In December, I discussed how Washington State University scientists had developed a way to create new bones using 3-D printing technology.
The only problem? The scientists don’t think the technology will be ready for humans for at least another decade.
Not to worry, though.
Luckily – for the excessively accident prone among us – it looks like we won’t need to wait that long to get replacement bones printed on-demand after all.
Because Belgium-based LayerWise – along with a team of scientists at the Biomedical Research Institute at Hasselt University – has built a 3-D printed jaw out of titanium. And it’s been successfully implanted in an 83-year-old woman.
A Different Take on 3-D Printing
LayerWise develops metal parts using a process similar to other 3-D printing companies like MakerBot. Meaning its process starts with a highly detailed 3-D schematic of the object.
But during construction, LayerWise doesn’t build objects by extruding “ink” layer by layer. Instead, cross sections of the design are laid out using the material beforehand. For the jawbone, these single layers are made from a titanium powder.
At that point, it’s sent to the “printer,” which involves fusing the titanium layers together using lasers.
The process might be complex. But the method allows for incredible precision, given that each millimeter of the jawbone is made out of 33 layers of titanium. And amazingly, the actual printing only takes a few hours.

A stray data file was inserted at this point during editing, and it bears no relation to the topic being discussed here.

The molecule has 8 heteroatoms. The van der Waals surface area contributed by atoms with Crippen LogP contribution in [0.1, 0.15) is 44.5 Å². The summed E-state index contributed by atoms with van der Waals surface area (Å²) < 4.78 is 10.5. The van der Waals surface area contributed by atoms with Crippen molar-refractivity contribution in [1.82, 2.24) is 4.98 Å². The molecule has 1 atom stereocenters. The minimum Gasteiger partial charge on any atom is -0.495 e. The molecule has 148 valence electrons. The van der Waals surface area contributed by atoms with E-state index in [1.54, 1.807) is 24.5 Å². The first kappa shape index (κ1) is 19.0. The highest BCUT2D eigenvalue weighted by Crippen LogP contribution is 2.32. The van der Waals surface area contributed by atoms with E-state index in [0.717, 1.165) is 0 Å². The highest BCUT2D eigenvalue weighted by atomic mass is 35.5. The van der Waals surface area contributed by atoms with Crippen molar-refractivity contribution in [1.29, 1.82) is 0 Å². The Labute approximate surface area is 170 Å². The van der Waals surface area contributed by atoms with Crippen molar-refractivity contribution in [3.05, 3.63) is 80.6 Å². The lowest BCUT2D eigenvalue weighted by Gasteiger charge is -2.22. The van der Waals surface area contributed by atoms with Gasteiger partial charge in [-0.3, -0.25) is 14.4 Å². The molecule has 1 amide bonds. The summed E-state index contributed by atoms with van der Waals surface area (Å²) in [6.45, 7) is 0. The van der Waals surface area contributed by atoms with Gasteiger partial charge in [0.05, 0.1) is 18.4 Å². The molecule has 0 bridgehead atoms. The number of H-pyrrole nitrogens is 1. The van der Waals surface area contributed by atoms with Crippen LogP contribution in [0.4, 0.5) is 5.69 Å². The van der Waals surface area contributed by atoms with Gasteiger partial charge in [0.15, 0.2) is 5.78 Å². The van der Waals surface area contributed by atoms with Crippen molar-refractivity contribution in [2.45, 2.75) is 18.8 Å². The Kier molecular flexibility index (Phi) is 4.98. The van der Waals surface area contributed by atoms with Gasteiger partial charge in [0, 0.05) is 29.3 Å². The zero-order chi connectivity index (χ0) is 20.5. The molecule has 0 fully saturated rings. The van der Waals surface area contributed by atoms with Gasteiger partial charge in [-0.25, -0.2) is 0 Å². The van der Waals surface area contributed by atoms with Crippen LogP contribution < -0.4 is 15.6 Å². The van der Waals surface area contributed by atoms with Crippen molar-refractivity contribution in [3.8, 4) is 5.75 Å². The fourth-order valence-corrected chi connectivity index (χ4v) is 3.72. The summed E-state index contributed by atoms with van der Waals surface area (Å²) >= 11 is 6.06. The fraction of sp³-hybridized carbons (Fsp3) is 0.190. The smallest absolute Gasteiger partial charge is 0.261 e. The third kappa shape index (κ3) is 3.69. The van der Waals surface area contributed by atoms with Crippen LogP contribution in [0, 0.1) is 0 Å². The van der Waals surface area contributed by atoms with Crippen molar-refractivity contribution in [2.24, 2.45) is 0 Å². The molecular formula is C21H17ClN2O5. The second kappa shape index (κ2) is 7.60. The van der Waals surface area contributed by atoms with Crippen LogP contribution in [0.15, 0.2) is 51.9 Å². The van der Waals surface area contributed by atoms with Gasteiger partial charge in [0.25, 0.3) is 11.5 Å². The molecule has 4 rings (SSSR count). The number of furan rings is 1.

But the question is: Precision or not, is it able to deliver a jawbone that’s actually useable?
From Jawbones to Full Skeletons?
After construction, it only took surgeons four hours to implant the jawbone. According to the BBC, that’s “a fifth of the time required for traditional reconstructive surgery.”
Better yet, the patient was able to speak immediately after coming out of her anesthetic slumber. She was only in the hospital for four days following the procedure, too. Not bad.
And although the new addition gives her jaw about 30% more heft, the doctors expect her to adjust to the change easily enough.
Of course, a process this advanced must come with a hefty price tag, right?
Remarkably, the procedure could end up costing less than traditional reconstructive surgery.
As Ruben Wauthle, LayerWise’s medical applications engineer, told the BBC:
“The advantages are that the surgery time decreases because the implants perfectly fit the patient, and hospitalization time also lowers… All [of which is capable of] reducing medical costs.”
In other words, there’s no stopping this technology from printing bone replacements of all kinds in the coming years.
With these combined technologies, scientists could soon “print” entire humans from scratch – something that would no doubt attract a firestorm of investment activity.
So those companies are certainly worthy of a spot on your watch list.
Do you have your own take on the latest 3-D printing innovations – or perhaps a different company you’ve been eyeing in the industry? Let us know by dropping by our Facebook or Google+ pages, or leaving a comment below.